Different real estate transactions have different conditions based on the status of the listing. The following information is meant to clarify some common real estate terms that describe a home for sale and its position in the closing process.
For sellers, understanding this terminology will inform your conversations with your agent when it comes time to sell. And for buyers, it helps to be familiar with these terms when searching for your next home and how they factor into making an offer.
What is the difference between pending and under contract?
Pending: When a home is listed as “pending” it means the seller has accepted the buyer’s offer and the sale will most likely be finalized after a successful final inspection and the buyer securing financing. For sellers, reaching the pending stage means the finish line is within reach, but your home is still not officially off the market.
Buyers who notice homes listed as pending should know that an agreement between the seller and another buyer has already been reached and that they are headed for closing. However, even though the chances are unlikely, it is still possible that the buyer backs out and the deal falls through.
Under Contract: A home that’s listed as “under contract” is not as far along in the selling process as a home that’s pending. It means the seller has accepted a buyer’s offer, but there are certain contingencies that must be met before the deal goes final.
Buyers who see a home listed as “under contract” may still reach out to the seller’s listing agent to make a backup offer, unless the contract that’s already in place contains a clause preventing it.
What does contingent mean in real estate?
- Selling – Common Real Estate Contingencies
- Buying – Making a Contingent Offer: Common Real Estate Contingencies
Contingencies dictate what must happen in a real estate transaction for the contract to become legally binding, giving the buyer or seller the right to back out of the contract if their conditions aren’t met. A property listed as “contingent” means that the seller has accepted an offer, but the deal still hinges on the buyer satisfying certain contingencies to continue. And once those contingencies have been met, the sale can go through as planned.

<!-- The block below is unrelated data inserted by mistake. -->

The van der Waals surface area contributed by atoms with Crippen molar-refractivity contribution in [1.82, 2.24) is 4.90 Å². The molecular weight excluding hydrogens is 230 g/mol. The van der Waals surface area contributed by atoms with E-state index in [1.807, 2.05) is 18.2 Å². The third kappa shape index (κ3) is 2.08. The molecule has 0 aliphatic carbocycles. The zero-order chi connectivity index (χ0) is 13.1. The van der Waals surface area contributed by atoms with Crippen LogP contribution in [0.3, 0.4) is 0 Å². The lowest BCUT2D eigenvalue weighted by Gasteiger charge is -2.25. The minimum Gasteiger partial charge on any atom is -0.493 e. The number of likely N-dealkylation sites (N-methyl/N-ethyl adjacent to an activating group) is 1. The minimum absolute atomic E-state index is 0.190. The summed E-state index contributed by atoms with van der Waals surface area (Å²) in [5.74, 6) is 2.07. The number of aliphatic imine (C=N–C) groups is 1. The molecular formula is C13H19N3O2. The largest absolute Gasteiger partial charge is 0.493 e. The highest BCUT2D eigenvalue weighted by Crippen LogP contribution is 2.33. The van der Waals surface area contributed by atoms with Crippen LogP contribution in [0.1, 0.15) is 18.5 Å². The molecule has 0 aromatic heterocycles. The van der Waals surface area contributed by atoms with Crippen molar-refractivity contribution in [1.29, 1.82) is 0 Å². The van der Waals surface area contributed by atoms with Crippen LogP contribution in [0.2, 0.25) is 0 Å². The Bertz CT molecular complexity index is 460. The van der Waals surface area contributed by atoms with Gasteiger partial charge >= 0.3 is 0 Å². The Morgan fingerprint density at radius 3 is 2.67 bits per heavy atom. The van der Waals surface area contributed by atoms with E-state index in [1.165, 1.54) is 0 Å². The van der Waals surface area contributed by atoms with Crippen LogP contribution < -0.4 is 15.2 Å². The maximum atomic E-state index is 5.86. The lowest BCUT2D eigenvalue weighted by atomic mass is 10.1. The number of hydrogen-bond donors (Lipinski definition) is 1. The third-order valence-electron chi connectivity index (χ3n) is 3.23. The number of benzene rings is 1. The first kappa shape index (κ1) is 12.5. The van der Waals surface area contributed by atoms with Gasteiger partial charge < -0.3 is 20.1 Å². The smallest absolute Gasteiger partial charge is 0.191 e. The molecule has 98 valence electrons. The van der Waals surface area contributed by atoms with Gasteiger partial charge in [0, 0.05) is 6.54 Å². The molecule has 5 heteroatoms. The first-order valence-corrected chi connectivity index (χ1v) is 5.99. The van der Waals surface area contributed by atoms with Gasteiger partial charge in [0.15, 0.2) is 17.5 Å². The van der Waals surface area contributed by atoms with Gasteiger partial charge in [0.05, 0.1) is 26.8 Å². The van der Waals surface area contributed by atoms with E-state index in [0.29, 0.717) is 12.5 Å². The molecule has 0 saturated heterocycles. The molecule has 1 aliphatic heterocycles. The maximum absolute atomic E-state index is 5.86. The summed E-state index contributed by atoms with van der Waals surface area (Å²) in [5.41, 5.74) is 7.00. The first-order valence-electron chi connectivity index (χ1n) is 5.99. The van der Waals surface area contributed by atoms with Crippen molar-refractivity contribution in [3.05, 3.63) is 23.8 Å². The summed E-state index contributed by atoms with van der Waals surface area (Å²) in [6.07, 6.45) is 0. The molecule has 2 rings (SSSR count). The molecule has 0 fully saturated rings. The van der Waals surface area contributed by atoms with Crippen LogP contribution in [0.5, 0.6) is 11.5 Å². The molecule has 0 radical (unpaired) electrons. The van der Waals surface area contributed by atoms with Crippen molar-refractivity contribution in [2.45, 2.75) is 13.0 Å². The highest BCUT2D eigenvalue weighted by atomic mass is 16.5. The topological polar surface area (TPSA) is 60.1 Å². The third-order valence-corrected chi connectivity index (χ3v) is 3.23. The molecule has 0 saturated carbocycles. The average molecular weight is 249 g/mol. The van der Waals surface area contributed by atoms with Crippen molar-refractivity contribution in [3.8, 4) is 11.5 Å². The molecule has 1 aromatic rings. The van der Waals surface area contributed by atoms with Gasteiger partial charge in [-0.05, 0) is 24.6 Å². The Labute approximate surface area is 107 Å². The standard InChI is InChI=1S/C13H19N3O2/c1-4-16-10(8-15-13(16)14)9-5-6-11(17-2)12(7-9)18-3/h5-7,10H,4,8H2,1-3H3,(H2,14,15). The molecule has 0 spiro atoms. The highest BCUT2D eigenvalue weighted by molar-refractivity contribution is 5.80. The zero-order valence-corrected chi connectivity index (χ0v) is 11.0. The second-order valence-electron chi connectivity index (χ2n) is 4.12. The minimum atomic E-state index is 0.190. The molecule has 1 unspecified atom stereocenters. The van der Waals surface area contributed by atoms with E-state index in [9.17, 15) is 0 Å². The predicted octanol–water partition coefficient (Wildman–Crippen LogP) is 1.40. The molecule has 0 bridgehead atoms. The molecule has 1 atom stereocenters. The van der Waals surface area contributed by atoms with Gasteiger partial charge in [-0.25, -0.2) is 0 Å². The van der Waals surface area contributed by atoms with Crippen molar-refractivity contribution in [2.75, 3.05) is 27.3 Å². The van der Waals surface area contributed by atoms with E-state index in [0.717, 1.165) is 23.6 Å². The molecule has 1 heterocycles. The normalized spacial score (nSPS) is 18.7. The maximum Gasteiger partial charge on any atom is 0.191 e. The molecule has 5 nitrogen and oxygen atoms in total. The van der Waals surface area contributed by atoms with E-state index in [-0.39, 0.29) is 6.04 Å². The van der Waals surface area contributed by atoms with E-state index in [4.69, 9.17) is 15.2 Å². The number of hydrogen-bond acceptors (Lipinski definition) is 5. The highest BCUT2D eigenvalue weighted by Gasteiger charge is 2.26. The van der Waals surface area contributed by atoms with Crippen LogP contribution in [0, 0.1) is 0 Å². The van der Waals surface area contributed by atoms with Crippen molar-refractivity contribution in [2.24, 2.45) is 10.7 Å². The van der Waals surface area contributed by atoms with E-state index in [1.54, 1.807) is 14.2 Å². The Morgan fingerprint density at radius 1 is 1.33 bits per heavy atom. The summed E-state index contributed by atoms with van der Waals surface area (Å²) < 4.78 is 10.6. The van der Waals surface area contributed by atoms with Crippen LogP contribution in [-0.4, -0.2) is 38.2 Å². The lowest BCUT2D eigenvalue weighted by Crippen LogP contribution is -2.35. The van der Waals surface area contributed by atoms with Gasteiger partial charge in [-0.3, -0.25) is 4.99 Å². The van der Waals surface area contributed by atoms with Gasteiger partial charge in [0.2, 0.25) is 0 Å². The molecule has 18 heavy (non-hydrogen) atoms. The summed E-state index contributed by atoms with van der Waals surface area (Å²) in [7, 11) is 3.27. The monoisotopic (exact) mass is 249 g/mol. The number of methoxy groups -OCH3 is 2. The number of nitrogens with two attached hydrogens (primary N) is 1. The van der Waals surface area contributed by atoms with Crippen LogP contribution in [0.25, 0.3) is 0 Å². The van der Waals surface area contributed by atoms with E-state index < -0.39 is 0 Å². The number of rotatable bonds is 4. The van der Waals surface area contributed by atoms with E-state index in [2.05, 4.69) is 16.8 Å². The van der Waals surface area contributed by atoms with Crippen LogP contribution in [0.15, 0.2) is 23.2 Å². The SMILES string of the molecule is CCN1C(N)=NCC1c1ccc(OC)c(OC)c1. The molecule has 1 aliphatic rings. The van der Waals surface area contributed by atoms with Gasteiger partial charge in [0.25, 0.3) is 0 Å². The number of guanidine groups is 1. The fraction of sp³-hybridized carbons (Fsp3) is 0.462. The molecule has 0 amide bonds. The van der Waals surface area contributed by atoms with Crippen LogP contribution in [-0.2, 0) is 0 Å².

There are a variety of contingencies that protect buyers and sellers against the bumps in the road along their journey of buying or selling a home. A home sale contingency, for example, allows a buyer to tie their offer on a new home to the successful sale of their existing one. This contingency is beneficial to those who are buying and selling a home at the same time. It’s important for buyers to work with their agent to determine the strongest offer considering the market conditions in the area.
What is closing in real estate?
Closing refers to the homestretch of a real estate agreement between a buyer and seller, leading to the transfer of ownership. Both parties agree on a closing date and see the deal through to its completion. During closing, the buyer will deposit their earnest money in an escrow account, a home inspection is performed, the buyer secures financing to purchase the home, and both parties pay their respective closing costs. For more information on what to do while your home is on the market, visit our Home Selling Guide:
Written by Sandy Dodge